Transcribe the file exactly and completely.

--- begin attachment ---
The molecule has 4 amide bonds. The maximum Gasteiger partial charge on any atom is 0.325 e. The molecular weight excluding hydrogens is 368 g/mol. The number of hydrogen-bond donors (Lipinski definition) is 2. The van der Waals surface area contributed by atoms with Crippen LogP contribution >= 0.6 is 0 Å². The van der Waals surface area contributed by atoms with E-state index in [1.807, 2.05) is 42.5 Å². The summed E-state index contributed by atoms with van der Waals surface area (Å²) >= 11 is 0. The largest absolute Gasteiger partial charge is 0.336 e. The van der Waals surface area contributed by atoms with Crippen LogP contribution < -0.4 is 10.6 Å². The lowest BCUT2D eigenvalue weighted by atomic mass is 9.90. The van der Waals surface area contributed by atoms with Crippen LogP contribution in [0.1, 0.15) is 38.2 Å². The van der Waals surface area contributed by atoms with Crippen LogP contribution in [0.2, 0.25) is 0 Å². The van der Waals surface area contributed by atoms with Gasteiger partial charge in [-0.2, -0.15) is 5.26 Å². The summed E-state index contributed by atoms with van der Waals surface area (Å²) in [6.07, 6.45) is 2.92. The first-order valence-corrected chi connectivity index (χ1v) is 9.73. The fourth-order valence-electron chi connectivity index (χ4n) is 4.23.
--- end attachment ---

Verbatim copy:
The molecule has 4 amide bonds. The maximum Gasteiger partial charge on any atom is 0.325 e. The molecular weight excluding hydrogens is 368 g/mol. The number of hydrogen-bond donors (Lipinski definition) is 2. The van der Waals surface area contributed by atoms with Crippen LogP contribution >= 0.6 is 0 Å². The van der Waals surface area contributed by atoms with E-state index in [1.807, 2.05) is 42.5 Å². The summed E-state index contributed by atoms with van der Waals surface area (Å²) >= 11 is 0. The largest absolute Gasteiger partial charge is 0.336 e. The van der Waals surface area contributed by atoms with Crippen LogP contribution < -0.4 is 10.6 Å². The lowest BCUT2D eigenvalue weighted by atomic mass is 9.90. The van der Waals surface area contributed by atoms with Crippen LogP contribution in [0.1, 0.15) is 38.2 Å². The van der Waals surface area contributed by atoms with Crippen LogP contribution in [0.2, 0.25) is 0 Å². The van der Waals surface area contributed by atoms with Gasteiger partial charge in [-0.2, -0.15) is 5.26 Å². The summed E-state index contributed by atoms with van der Waals surface area (Å²) in [6.07, 6.45) is 2.92. The first-order valence-corrected chi connectivity index (χ1v) is 9.73. The fourth-order valence-electron chi connectivity index (χ4n) is 4.23.